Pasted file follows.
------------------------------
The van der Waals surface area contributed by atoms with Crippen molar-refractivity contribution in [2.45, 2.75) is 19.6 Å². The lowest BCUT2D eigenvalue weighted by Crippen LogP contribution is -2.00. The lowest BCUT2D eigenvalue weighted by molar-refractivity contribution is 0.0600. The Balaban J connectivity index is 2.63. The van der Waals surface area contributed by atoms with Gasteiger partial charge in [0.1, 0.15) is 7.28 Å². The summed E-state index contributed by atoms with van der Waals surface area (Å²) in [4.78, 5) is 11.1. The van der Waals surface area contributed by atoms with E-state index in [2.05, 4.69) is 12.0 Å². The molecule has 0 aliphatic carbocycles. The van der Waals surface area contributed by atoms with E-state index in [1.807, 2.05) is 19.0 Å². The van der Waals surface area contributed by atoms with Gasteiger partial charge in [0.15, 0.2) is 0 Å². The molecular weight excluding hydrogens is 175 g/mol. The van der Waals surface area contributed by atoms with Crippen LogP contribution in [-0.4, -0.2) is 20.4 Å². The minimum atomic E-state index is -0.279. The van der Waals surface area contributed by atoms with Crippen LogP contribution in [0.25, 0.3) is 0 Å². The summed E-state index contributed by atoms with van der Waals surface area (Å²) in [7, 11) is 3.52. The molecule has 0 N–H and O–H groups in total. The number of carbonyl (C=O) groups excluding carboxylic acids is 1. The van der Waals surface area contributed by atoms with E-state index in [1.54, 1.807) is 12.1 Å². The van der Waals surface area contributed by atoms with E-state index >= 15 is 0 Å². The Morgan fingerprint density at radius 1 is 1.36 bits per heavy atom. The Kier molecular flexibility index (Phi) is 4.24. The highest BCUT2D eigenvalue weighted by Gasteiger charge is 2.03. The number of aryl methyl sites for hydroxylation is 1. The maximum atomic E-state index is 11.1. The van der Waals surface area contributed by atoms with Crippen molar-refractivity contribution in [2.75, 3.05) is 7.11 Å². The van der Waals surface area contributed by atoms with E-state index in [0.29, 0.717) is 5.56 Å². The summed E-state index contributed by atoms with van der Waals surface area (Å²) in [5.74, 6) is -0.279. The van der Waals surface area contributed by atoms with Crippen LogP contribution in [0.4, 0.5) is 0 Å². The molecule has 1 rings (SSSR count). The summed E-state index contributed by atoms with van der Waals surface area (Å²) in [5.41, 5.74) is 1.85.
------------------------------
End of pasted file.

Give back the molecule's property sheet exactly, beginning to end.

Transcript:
The van der Waals surface area contributed by atoms with Crippen molar-refractivity contribution in [2.45, 2.75) is 19.6 Å². The lowest BCUT2D eigenvalue weighted by Crippen LogP contribution is -2.00. The lowest BCUT2D eigenvalue weighted by molar-refractivity contribution is 0.0600. The Balaban J connectivity index is 2.63. The van der Waals surface area contributed by atoms with Gasteiger partial charge in [0.1, 0.15) is 7.28 Å². The summed E-state index contributed by atoms with van der Waals surface area (Å²) in [4.78, 5) is 11.1. The van der Waals surface area contributed by atoms with E-state index in [2.05, 4.69) is 12.0 Å². The molecule has 0 aliphatic carbocycles. The van der Waals surface area contributed by atoms with E-state index in [1.807, 2.05) is 19.0 Å². The van der Waals surface area contributed by atoms with Gasteiger partial charge in [0.15, 0.2) is 0 Å². The molecular weight excluding hydrogens is 175 g/mol. The van der Waals surface area contributed by atoms with Crippen LogP contribution in [-0.4, -0.2) is 20.4 Å². The minimum atomic E-state index is -0.279. The van der Waals surface area contributed by atoms with Crippen LogP contribution in [0.25, 0.3) is 0 Å². The summed E-state index contributed by atoms with van der Waals surface area (Å²) in [7, 11) is 3.52. The molecule has 0 N–H and O–H groups in total. The number of carbonyl (C=O) groups excluding carboxylic acids is 1. The van der Waals surface area contributed by atoms with E-state index in [1.54, 1.807) is 12.1 Å². The van der Waals surface area contributed by atoms with E-state index >= 15 is 0 Å². The Morgan fingerprint density at radius 1 is 1.36 bits per heavy atom. The Kier molecular flexibility index (Phi) is 4.24. The highest BCUT2D eigenvalue weighted by Gasteiger charge is 2.03. The number of aryl methyl sites for hydroxylation is 1. The maximum atomic E-state index is 11.1. The van der Waals surface area contributed by atoms with Crippen molar-refractivity contribution in [2.75, 3.05) is 7.11 Å². The van der Waals surface area contributed by atoms with E-state index in [0.29, 0.717) is 5.56 Å². The summed E-state index contributed by atoms with van der Waals surface area (Å²) in [5.74, 6) is -0.279. The van der Waals surface area contributed by atoms with Crippen LogP contribution in [0.4, 0.5) is 0 Å². The molecule has 1 rings (SSSR count). The summed E-state index contributed by atoms with van der Waals surface area (Å²) in [5.41, 5.74) is 1.85.